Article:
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Radically misleading calculations

Summary:
From Geoff Davies The point of a theory or model is to provide a useful guide to understanding the world. People like Paul Krugman are fond of claiming simple equilibrium models provide a useful first cut or first approximation to understanding. Others put their faith in more elaborate equilibrium models. But do equilibrium models, simple or elaborate, offer any useful guidance to actual economies, or are they perhaps radically misleading? Is this a useful guide to this? Or this? The difference between these examples is feedback. Feedback is powerful. It can generate exponential growth, which can take over the world (or try to). In special circumstances, feedback can generate a steady state, an equilibrium. Some living systems begin their life undergoing exponential growth but then

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from Geoff Davies

The point of a theory or model is to provide a useful guide to understanding the world. People like Paul Krugman are fond of claiming simple equilibrium models provide a useful first cut or first approximation to understanding. Others put their faith in more elaborate equilibrium models. But do equilibrium models, simple or elaborate, offer any useful guidance to actual economies, or are they perhaps radically misleading? Is this
Radically misleading calculations
a useful guide to this?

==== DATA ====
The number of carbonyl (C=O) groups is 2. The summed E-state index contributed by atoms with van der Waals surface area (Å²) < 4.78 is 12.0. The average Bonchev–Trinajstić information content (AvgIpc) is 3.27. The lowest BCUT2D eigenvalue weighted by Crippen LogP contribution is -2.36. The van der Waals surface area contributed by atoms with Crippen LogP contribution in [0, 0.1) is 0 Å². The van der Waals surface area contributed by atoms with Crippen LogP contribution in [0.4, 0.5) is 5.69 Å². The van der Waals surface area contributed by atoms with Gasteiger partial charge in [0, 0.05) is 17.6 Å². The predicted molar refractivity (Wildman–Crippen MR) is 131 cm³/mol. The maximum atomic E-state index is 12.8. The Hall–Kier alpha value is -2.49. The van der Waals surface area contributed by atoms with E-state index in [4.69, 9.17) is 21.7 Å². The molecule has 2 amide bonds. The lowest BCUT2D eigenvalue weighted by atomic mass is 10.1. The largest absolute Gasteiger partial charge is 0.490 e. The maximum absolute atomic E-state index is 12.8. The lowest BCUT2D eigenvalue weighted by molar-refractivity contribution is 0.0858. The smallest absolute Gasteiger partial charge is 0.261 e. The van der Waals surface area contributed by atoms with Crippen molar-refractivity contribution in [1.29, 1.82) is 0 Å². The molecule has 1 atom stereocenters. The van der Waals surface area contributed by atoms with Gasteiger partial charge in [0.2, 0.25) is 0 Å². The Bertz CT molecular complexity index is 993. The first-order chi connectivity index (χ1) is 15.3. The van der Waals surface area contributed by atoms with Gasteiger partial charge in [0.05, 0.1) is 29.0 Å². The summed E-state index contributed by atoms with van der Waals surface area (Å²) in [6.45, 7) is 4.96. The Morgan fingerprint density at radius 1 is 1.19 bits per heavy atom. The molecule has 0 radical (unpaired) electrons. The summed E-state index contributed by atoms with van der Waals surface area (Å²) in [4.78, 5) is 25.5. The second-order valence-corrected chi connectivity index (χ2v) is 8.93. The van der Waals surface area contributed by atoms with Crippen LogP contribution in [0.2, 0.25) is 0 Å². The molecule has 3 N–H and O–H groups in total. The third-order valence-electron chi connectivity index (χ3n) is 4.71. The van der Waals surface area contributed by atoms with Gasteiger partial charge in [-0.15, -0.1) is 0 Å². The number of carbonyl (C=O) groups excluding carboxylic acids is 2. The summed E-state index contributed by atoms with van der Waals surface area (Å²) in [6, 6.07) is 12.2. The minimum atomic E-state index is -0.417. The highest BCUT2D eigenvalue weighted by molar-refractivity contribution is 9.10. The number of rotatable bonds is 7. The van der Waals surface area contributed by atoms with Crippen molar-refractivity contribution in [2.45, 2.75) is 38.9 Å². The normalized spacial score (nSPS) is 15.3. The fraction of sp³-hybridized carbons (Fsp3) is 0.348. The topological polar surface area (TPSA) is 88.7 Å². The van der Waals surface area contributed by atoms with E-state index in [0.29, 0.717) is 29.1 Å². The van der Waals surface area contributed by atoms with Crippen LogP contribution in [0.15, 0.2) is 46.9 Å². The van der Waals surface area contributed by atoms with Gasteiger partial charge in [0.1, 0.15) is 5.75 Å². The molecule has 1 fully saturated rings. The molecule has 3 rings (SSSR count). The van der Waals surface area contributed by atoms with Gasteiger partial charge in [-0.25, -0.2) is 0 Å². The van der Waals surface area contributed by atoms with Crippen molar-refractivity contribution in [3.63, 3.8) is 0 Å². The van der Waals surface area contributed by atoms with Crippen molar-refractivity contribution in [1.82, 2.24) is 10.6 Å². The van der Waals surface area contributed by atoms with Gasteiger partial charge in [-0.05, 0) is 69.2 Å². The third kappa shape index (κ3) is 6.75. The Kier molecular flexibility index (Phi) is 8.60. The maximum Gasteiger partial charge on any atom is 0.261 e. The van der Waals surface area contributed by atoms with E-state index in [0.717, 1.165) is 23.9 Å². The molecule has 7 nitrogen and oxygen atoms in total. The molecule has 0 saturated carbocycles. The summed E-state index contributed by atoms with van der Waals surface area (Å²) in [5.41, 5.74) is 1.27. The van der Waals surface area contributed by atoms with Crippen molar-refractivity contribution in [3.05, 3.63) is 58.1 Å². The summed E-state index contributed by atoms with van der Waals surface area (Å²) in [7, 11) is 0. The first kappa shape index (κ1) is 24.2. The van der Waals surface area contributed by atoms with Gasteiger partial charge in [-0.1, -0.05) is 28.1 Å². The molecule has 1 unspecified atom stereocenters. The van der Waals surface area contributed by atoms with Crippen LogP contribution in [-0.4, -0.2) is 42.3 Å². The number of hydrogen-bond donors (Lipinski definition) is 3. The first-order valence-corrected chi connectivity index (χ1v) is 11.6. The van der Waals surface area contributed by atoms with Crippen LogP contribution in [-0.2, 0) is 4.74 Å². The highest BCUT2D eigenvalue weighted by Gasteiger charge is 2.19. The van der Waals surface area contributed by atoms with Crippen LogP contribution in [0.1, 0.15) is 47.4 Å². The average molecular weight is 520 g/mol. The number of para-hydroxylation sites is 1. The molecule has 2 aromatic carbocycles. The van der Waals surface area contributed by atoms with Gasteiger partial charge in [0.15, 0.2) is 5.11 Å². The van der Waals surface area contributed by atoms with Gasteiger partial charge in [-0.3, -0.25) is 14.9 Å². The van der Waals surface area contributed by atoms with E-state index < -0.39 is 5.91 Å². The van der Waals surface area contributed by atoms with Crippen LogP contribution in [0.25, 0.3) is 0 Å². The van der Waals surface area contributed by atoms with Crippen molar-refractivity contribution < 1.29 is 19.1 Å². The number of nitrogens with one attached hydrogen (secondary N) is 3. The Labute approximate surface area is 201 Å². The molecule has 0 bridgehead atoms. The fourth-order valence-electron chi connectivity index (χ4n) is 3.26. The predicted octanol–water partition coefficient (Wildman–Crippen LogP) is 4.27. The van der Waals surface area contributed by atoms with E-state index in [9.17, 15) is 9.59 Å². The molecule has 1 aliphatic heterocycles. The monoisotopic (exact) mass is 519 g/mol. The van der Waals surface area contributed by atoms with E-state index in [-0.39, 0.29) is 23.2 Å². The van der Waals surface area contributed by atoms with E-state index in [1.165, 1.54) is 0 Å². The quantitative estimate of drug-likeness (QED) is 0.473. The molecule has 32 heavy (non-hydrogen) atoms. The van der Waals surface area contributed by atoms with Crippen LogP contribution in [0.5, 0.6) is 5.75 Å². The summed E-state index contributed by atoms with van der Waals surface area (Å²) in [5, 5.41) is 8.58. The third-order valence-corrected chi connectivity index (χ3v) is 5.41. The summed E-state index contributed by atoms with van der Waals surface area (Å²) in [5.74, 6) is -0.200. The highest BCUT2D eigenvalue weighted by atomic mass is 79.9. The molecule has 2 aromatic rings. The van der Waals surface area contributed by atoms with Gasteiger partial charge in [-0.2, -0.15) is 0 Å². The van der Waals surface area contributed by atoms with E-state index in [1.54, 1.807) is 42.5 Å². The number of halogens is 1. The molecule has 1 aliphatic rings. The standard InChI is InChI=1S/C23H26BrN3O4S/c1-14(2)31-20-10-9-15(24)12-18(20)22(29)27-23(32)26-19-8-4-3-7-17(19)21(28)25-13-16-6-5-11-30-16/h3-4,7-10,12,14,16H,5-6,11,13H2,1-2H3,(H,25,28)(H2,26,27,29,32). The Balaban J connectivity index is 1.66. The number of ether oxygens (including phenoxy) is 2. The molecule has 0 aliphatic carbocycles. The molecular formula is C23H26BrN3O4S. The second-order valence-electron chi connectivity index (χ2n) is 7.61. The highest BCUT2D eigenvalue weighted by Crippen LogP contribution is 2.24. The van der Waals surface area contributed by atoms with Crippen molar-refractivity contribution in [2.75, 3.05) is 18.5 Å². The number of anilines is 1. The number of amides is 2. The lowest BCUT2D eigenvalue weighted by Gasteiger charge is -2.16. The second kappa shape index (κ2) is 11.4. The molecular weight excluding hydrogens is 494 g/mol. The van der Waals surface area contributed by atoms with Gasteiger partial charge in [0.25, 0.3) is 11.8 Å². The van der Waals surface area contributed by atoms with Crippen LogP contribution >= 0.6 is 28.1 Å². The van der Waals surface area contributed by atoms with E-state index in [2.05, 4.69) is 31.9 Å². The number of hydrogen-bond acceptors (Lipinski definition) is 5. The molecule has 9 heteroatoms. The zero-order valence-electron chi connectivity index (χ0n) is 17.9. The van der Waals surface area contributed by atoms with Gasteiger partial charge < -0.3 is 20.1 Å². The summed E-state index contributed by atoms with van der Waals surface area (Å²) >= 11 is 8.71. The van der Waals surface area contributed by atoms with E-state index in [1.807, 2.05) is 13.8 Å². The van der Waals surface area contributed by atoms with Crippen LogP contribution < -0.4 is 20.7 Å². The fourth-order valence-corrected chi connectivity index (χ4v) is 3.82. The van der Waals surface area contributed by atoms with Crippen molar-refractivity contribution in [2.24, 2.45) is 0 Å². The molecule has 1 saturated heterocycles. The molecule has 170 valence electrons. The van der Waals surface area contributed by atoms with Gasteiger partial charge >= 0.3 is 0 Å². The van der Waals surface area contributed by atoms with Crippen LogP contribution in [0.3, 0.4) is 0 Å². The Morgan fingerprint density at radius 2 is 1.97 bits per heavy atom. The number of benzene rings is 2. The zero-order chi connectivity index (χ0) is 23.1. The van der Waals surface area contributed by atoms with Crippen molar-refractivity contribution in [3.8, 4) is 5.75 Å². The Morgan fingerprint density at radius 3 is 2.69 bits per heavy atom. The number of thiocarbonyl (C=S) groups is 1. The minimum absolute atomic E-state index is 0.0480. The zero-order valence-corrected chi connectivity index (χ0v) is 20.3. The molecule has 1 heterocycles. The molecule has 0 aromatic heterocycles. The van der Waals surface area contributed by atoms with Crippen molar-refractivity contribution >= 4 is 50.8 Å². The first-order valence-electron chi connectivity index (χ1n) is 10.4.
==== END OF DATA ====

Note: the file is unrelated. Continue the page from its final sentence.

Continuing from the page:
Radically misleading calculations
Or this?

Radically misleading calculations
The difference between these examples is feedback. Feedback is powerful. It can generate exponential growth, which can take over the world (or try to). In special circumstances, feedback can generate a steady state, an equilibrium. Some living systems begin their life undergoing exponential growth but then their growth slows and levels off. Other living systems just keep growing until external factors intervene, as happens when a plague of locusts eats all available vegetation and they starve to death. When feedback depends nonlinearly on growth then more complicated things can happen. The system may go into oscillations, and the oscillations may be simple or complicated. In extreme cases the system can go into chaotic fluctuations. Nonlinear relationships are common in economies, in the physical world and in living systems. Increasing or diminishing returns to scale provide but one example from economies. We should thus not be surprised if the behaviour of economies is complicated, perhaps extremely complicated, perhaps even chaotic.
This is an edited extract from Economy, Society, Nature: An introduction to the new systems-based, life-friendly economics.  Radically misleading calculations

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